In recent months, in at least five separate decisions, judges in Ontario have awarded reduced sentences to offenders based on numerous lockdowns that have plagued Ontario jails over the last two years. The labour-related lockdowns have left hundreds of prisoners confined to their cells up to 24 hours a day with minimal opportunity for fresh air or showers, and cancelled visits from family and lawyers.
At the Toronto South Detention Centre, Ontario’s new super-jail, there were 162 full or partial labour-related lockdowns between December 2014 and November 2015.
As a result of the former Conservative government‘s tough-on-crime agenda, numerous changes were made to the criminal law including the passing of the Truth in Sentencing Act. The Act, which came into effect on February 22, 2010, served to reduce the discretion of judges to give offenders credit for their time served in pre-trial custody. It was a reaction to the perception that judges were being too lenient on offenders who spent time in pre-sentence custody. Until then many judges frequently granted two-for-one credit, the rational being that pre-sentence incarceration is typically served in harsher circumstances and without access to educational, rehabilitative or vocational programs. The Truth in Sentencing Act eliminated the two-for-one credit, replacing it with one-for-one credit. Under exceptional circumstances, that could be raised to 1.5 days’ credit for each day served. Since then, judges have routinely granted 1.5 days’ credit – a practice validated by the Supreme Court of Canada in 2014.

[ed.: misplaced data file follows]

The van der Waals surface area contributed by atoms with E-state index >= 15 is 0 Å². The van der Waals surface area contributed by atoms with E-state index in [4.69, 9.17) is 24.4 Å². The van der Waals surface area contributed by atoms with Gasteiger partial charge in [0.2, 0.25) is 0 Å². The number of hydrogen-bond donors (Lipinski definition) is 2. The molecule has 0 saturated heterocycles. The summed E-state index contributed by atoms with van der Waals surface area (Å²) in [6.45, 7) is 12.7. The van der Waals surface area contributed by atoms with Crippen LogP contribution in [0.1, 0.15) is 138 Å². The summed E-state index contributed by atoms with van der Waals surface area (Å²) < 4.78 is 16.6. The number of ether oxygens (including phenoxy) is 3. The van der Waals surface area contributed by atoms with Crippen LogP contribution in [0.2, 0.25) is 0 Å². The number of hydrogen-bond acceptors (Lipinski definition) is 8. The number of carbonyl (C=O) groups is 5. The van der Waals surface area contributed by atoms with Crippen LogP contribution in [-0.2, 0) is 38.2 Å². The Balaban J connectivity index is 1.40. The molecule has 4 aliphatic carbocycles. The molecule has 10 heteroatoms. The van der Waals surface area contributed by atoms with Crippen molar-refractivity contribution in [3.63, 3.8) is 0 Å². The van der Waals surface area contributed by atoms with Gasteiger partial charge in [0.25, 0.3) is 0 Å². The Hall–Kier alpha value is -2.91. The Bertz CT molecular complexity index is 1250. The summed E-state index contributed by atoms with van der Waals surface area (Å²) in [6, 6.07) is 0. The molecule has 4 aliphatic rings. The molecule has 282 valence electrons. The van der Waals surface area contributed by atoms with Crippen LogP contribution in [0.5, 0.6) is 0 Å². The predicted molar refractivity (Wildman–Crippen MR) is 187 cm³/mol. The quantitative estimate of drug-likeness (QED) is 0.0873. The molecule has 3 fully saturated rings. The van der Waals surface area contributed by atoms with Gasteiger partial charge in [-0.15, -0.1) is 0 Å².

The recent decisions all cite the Supreme Court of Canada’s decision in R v Summers,  1 SCR 575, in finding that sentence reductions in excess of the 1.5 to 1 ratio are permissible where there is proof of “state misconduct”.
It seems likely that similar decisions will continue to appear, as crowns are not objecting and Ontario correctional officials have been open about the conditions in their institutions. According to the province, additional staff is being hired and trained in an effort to transform the appalling status quo in Ontario jails and prisons.
If you would like to speak to an experienced criminal defence lawyer, please contact Affleck & Barrison online or at 905-404-1947.
To read the full decision in R v Summers, click here.